KOST-FM’s nonstop Christmas music a ratings gift
Every year when KOST-FM (103.5) switches to nonstop holiday music, its ratings boost makes other stations look as weak and wan as Charlie Brown’s Christmas tree. This season, KOST’s audience figures came in as large and gaudy as the pink aluminum tree of Lucy’s dreams.
During the holidays, KOST claimed 10.2% of the Los Angeles-Orange County listening audience ages 6 and older, according to numbers released Tuesday by the Arbitron ratings service.
That crushed second-place KIIS-FM (102.7), the pop station that garnered a 5.5% audience share — a total good enough to win the ratings crown almost any other time of the year. Instead, the Top 40 outlet lagged far behind KOST and its nonstop offerings of Burl Ives, Bing Crosby and Mariah Carey during the survey period from Dec. 6 through Jan. 2.
Since 2008, Arbitron has divided the year into 13 four-week ratings periods, one named for each month plus the year-end “holiday” segment. In the Holiday 2012 survey, KOST not only won the overall crown, but also claimed every chunk of the day that Arbitron measures individually: mornings, middays, afternoon drive, evenings, overnights and weekends.
At the end of every year since 2001, KOST has flipped its playlist from adult-contemporary soft rock to continuous carols. The move perennially guarantees a ratings boost — but never before to this extent. KOST so dominated the airwaves this past holiday season that it became the first station to snag a double-digit rating — at any point in the year — since Arbitron switched from quarterly surveys in 2008. KOST’s previous best showing was 9.3% during the 2010 holidays.
“I think over the years, KOST has managed to further refine what it’s done during the Christmas period,” said Andrew Jeffries, vice president of programming for KOST and seven sister stations in Los Angeles owned by Clear Channel, the nation’s largest radio chain.
“We’re constantly looking at what Christmas songs we’re playing,” he said, and weighing old chestnuts against new releases from the likes of Michael Bublé or Rod Stewart. “It’s an endless supply of changes.”
For the second year in a row, KOST had direct competition from KTWV-FM (94.7), the adult contemporary and smooth jazz station known as “The Wave.” In 2011, the Wave saw its ratings drop from November to December after it switched to nonstop Christmas music. Station officials tweaked the playlist and the ratings rebounded somewhat by year’s end. In 2012, both KOST and KTWV made the switch Nov. 15, and by December the Wave had jumped from a 14th-place tie to 11th.
Then KTWV leaped again, up to fourth during the Holiday survey period, increasing its share from 3.1% to 4%. The previous year during that time, the Wave finished sixth at 3.7%.
“Last year was the year of laying the foundation and letting the audience know this was where they could find their holiday music,” said Jhani Kaye, KTWV program director. “This year was the year of growth and traction.”
During the most recent ratings period, KOST’s cumulative audience — the number of listeners who tuned in for least five minutes per week — topped 4.56 million. It was the biggest total for any station this year, but not KOST’s all-time high. During the holidays in 2010, the station topped 4.91 million.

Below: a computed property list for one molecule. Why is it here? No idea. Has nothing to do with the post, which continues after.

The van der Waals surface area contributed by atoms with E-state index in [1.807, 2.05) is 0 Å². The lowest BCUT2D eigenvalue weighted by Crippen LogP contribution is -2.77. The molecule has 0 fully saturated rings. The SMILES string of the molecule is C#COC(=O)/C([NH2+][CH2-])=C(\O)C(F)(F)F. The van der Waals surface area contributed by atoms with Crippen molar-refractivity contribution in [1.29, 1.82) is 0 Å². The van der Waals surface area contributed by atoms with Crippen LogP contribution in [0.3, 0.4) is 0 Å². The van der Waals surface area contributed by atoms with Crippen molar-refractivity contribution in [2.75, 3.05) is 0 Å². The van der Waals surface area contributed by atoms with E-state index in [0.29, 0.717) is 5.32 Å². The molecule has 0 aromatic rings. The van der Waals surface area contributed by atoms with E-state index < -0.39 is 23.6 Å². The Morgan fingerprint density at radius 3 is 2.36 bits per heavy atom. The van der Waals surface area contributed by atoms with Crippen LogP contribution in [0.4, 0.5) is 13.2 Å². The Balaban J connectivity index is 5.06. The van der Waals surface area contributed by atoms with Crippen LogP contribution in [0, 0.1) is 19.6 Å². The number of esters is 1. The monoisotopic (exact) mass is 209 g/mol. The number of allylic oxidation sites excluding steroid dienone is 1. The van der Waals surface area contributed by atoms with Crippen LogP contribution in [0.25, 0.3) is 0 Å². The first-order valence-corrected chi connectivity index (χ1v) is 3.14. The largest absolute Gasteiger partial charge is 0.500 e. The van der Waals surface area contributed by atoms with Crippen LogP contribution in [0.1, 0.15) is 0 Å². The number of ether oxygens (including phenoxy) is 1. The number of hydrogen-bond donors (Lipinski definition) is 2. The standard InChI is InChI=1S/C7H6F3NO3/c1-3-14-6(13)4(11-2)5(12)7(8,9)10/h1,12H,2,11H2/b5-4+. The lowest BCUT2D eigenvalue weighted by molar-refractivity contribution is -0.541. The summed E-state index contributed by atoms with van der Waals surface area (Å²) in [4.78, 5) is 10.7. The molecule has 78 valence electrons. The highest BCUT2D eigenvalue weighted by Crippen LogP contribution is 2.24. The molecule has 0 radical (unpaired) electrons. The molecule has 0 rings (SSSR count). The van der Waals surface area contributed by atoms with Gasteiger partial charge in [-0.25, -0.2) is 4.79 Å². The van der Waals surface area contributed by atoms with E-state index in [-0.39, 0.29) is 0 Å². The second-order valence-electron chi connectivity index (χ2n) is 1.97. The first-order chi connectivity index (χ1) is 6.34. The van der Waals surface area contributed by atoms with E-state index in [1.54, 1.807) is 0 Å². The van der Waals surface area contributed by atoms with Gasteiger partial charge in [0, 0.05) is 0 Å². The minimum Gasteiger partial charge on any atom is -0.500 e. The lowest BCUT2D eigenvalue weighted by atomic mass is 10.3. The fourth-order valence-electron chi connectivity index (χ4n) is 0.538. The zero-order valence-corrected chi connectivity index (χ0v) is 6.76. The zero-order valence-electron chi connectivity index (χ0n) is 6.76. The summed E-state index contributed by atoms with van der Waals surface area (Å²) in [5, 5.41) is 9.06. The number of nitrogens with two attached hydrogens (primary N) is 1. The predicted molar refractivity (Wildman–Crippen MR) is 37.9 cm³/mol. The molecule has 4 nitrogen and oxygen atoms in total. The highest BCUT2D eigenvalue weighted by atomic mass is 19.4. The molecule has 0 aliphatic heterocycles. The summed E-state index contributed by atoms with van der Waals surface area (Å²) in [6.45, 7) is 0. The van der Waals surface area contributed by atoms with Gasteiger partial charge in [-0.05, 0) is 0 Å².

Last year KOST rode its holiday high into the new year, and finished first in January 2012 — tied with talk station KFI-AM (640) — and then placed second in February. The key is getting holiday listeners to stick around after the stockings are stashed and the wreaths recycled.
“It’s an incredibly important time for the radio station,” Jeffries said, and KOST’s preliminary research on listeners shows “there will be more stickiness this year than last. We’ll be in a wonderful place this year.”
With a broad appeal, KOST can draw away listeners from stations of many other genres, as well as entice non-radio listeners. He compared the effect to the legion of people watching the Super Bowl who paid no attention to the NFL the rest of the year. For KOST, he said, Christmas “is our Super Bowl.”
And yet, as big a slice of the pie as KOST gobbled up, there was still plenty for others.
KTWV showed listeners’ healthy appetite for Christmas music. And KIIS, which for most of 2012 was the top-rated station in the market, maintained its audience — the pop station has held 5.5% or 5.6% of total listeners every ratings period since October, a share good enough to win the horse race during most months. And its audience total stood at 3.6 million, about where it has been all year.
But those normally impressive numbers were no match for KOST this Christmas.
Jeffries said, among other things, that he thinks an improving economy has brightened people’s outlook and made them more willing to embrace the season. They’re less anxious about what the new year might bring, or whether in 2012 Santa Claus would be able to leave anything under the tree, and instead “looked at him with a glint in their eye and a smile on their face.”
“You go back a few years, there was a lot more anxiety around money and work. I think there’s probably a sense of relief. I think people felt better about life in general in 2012 around Christmastime than in the past few years.”
Kaye added that cooler weather this year compared with last also helped get people in a holiday mood.
“The audience has told us loud and clear that they really enjoyed the music presentation this holiday season,” Kaye said. “In all likelihood, they can count on it continuing for many years to come.”
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